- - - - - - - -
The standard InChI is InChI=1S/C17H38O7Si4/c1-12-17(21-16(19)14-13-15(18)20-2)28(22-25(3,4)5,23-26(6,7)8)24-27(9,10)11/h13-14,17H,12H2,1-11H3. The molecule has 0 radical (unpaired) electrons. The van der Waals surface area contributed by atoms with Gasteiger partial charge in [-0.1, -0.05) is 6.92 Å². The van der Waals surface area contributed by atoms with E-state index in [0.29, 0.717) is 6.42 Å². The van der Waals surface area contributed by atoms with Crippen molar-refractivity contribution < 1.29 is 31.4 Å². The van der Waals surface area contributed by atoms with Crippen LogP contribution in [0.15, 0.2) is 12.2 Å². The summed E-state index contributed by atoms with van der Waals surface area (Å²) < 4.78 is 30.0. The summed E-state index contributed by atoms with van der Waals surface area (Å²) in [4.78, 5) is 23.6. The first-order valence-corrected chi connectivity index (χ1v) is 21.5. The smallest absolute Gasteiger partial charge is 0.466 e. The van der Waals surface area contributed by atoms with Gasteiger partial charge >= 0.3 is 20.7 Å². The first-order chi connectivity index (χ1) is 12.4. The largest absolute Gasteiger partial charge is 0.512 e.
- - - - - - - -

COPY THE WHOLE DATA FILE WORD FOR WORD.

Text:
The standard InChI is InChI=1S/C17H38O7Si4/c1-12-17(21-16(19)14-13-15(18)20-2)28(22-25(3,4)5,23-26(6,7)8)24-27(9,10)11/h13-14,17H,12H2,1-11H3. The molecule has 0 radical (unpaired) electrons. The van der Waals surface area contributed by atoms with Gasteiger partial charge in [-0.1, -0.05) is 6.92 Å². The van der Waals surface area contributed by atoms with E-state index in [0.29, 0.717) is 6.42 Å². The van der Waals surface area contributed by atoms with Crippen molar-refractivity contribution < 1.29 is 31.4 Å². The van der Waals surface area contributed by atoms with Crippen LogP contribution in [0.15, 0.2) is 12.2 Å². The summed E-state index contributed by atoms with van der Waals surface area (Å²) < 4.78 is 30.0. The summed E-state index contributed by atoms with van der Waals surface area (Å²) in [4.78, 5) is 23.6. The first-order valence-corrected chi connectivity index (χ1v) is 21.5. The smallest absolute Gasteiger partial charge is 0.466 e. The van der Waals surface area contributed by atoms with Gasteiger partial charge >= 0.3 is 20.7 Å². The first-order chi connectivity index (χ1) is 12.4. The largest absolute Gasteiger partial charge is 0.512 e.